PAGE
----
Italian submarine Scirè (1938)
Turret of Scirè, 1941
|Namesake:||the northern part of Ethiopia|
|Laid down:||30 January 1937|
|Launched:||6 January 1938|
|Completed:||25 March 1938|
|Fate:||depth charged, 10 August 1942|
|Class and type:||600-Serie Adua-class submarine|
|Displacement:||698 long tons (709 t), surfaced
866 long tons (880 t), submerged
|Length:||60.18 m (197 ft 5 in) (oa)|
|Beam:||6.45 m (21 ft 2 in)|
|Draught:||4.6 m (15 ft 1 in)|
|Propulsion:||2 × diesel engines, surface
2 × electric motors, submerged
|Speed:||14 knots (26 km/h) surface
7.5 knots (13.9 km/h) submerged
|Armament:||6 × torpedo tubes (4 bow, 2 stern)
12 × 533 mm (21.0 in) torpedoes on board
1 × 100 mm/47 caliber (3.9 in) deck gun
The Italian submarine Scirè (also known as Sciré or Scire in English) was an Italian Adua-class submarine, which served during World War II in the Regia Marina. It was named after the Ethiopian region of Shire, at the time part of Italian East Africa. At the beginning of the war, Scirè was commanded by Junio Valerio Borghese, and based in La Spezia. Early in the war, she was modified to carry three mini submarines (maiali).
In 1940 Scire made it first foray into the Bay of Gibraltar intent on sabotage of the British ships in Gibraltar Harbour with three manned torpedoes. None of the three were successful with the most daring getting stuck 100 metres from HMS Barham. The crew were forced to withdraw and the explosion of the torpedo's only achievement was to tip off the defenders of Gibraltar Harbour. They organised for boats to drop small charges into the water each night that would have proved fatal to any diver in range of the shock wave.
The Scirè entered the Bay of Gibraltar again in May 1941 with better results than the previous time. Three merchant ships were attacked and a 2000 ton Fiona bell was sunk whilst another two ships were damaged. The Italians decided to create a permanent base in Spain eventually converting a ship called Olterra that was moored off Algeciras into a permanent base for naval sabotage.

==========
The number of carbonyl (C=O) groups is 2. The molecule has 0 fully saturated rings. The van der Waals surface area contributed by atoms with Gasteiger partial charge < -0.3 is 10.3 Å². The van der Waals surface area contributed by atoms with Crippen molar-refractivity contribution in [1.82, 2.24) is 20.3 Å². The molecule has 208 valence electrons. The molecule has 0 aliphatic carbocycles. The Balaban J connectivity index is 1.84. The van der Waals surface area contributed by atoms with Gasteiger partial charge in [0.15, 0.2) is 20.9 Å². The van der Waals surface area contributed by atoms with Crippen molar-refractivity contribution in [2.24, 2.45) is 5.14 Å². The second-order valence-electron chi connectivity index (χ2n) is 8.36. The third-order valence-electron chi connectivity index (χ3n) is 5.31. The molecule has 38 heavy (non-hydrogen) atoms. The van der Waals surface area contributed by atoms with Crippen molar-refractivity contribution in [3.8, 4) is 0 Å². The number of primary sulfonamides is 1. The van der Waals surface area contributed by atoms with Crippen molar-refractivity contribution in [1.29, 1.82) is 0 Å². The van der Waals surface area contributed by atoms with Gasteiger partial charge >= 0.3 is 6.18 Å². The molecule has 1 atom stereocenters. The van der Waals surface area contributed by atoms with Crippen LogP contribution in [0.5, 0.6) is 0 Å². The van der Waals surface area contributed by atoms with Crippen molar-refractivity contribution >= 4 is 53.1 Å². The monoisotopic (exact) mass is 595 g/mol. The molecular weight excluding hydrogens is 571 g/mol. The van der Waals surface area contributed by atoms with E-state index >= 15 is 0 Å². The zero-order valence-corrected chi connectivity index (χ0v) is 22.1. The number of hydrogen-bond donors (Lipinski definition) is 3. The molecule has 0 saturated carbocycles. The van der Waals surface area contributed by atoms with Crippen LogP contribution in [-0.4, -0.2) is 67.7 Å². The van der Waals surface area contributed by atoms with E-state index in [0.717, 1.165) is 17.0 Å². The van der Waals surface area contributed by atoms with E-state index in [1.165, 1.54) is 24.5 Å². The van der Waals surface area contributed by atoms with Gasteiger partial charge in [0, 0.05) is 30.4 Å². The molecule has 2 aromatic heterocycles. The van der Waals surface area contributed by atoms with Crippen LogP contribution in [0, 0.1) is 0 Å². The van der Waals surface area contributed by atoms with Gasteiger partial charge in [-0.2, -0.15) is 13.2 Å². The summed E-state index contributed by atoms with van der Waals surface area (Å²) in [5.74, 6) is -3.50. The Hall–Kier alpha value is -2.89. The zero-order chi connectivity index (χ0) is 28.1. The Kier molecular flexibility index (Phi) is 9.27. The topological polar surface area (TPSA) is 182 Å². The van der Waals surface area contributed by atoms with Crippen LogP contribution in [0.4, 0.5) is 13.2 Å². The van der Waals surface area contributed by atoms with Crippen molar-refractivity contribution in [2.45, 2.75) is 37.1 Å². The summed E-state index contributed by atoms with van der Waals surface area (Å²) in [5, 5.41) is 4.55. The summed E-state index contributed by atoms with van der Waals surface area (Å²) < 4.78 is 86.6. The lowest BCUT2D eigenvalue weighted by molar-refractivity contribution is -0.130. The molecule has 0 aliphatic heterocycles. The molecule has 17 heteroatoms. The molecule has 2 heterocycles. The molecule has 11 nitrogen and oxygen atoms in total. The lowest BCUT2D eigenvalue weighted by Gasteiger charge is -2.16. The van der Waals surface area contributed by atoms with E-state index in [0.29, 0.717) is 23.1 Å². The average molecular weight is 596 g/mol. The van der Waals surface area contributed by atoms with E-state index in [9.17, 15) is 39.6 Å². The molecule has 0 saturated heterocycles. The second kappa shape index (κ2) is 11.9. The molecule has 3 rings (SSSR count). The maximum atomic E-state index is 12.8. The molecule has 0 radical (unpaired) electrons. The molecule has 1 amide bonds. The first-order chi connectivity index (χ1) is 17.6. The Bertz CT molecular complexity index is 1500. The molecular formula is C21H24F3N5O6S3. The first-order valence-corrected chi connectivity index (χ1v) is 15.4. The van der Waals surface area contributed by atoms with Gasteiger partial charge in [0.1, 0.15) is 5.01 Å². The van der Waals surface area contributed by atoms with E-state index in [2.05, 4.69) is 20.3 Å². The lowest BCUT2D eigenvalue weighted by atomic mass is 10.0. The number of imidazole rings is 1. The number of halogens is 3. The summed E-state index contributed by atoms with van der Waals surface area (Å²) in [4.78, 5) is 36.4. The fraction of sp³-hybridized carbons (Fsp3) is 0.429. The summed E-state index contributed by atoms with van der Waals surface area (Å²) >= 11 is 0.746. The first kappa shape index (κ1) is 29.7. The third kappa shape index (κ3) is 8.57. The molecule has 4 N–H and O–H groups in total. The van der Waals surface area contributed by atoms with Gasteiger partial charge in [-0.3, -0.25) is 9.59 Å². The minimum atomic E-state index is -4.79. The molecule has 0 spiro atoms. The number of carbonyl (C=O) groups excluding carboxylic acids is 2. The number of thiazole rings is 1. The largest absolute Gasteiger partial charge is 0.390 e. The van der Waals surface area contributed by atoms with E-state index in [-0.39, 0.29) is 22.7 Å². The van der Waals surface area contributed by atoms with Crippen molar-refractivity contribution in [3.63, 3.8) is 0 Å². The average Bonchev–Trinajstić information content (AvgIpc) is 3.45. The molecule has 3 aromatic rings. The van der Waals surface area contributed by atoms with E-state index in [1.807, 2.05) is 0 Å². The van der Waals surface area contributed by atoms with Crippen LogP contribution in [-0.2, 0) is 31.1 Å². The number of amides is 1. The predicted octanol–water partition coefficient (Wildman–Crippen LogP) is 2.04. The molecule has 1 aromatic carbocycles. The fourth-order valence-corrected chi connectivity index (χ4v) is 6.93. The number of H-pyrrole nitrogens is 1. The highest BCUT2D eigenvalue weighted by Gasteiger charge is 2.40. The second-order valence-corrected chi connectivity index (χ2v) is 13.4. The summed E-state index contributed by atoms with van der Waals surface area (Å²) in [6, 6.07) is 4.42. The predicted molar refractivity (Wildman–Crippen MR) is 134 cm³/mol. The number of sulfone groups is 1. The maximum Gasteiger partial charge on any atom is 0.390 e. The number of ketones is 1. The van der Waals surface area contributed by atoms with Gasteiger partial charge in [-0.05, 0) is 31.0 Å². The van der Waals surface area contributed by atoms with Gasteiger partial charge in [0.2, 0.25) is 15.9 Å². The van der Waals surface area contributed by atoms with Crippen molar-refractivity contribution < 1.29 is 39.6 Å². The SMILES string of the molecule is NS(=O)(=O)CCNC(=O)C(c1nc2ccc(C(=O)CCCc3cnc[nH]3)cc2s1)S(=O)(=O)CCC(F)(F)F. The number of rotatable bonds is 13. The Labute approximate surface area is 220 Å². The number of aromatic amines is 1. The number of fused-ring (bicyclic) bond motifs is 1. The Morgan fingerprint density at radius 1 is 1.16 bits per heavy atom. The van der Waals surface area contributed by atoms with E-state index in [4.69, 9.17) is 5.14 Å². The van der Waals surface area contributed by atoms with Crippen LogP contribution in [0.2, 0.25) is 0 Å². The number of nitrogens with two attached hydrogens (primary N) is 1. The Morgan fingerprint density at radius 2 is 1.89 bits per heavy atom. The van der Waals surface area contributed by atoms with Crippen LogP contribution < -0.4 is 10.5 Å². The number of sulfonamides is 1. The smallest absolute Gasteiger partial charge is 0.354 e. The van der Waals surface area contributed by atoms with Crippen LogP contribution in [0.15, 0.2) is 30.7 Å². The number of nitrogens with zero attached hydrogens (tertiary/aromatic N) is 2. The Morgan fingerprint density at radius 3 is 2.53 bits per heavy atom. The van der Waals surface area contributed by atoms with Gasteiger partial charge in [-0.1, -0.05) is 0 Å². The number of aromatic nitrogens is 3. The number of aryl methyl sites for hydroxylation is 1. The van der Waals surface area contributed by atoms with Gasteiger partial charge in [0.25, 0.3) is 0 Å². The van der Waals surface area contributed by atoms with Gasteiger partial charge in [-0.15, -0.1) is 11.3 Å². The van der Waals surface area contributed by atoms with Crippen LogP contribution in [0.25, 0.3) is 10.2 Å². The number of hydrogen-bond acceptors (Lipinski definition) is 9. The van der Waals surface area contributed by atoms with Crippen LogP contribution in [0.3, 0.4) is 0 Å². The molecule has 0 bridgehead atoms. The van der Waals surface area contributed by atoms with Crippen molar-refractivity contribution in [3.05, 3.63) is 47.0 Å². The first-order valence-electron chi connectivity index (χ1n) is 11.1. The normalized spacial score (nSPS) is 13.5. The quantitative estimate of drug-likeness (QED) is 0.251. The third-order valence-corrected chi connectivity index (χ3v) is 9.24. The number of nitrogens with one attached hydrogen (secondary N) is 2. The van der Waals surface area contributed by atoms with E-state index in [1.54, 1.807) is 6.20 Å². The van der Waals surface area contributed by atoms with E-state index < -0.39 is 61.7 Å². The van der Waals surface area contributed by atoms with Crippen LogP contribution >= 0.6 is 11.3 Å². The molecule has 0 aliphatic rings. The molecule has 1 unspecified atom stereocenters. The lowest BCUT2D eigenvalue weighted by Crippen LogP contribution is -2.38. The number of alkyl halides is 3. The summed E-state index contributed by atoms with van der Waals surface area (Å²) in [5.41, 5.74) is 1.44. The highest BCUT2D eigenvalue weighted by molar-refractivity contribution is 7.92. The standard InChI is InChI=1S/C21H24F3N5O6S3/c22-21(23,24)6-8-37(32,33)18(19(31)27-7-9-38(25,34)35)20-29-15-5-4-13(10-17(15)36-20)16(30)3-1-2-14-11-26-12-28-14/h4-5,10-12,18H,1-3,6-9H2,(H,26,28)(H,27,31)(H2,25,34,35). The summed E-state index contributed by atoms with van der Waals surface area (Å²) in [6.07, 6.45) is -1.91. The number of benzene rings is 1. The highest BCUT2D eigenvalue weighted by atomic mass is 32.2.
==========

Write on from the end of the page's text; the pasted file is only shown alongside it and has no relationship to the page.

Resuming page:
The Scirè accomplished many missions inside enemy waters. Among these, the most important was carried out on 3 December 1941. Scirè left La Spezia carrying three manned torpedoes. At the island of Leros in the Aegean Sea, it secretly loaded six crew for them: Luigi Durand de la Penne and Emilio Bianchi (maiale 221), Vincenzo Martellotta and Mario Marino (maiale 222), Antonio Marceglia and Spartaco Schergat (maiale 223). On 19 December, Scirè reached Alexandria in Egypt, and its manned torpedoes entered the harbour and sank in shallow waters the British battleships HMS Valiant, Queen Elizabeth and damaged the tanker Sagona and the destroyer Jervis. All six torpedo-riders were captured and the battleships returned to service after several months of repairs.
During one of these missions, on 10 August 1942, Scirè sank, damaged by depth charges dropped by the British naval trawler Islay in Haifa bay, about 11 kilometres (5.9 nmi) from the harbour. The Islay was captained by Lieutenant Commander John Ross of North Shields, Tyne and Wear who was later awarded the Distinguished Service Cross for his actions.
The wreck of the Scirè, lying at a depth of 32 metres (105 ft), became a popular diving site and Shayetet 13 training location. In 1984 a joint Italian-Israeli Navy ceremony was performed, in which the forward section was removed from the submarine and sent to Italy to become part of a memorial. A movie of that submarine taken by Ramy Sadnai can be seen here.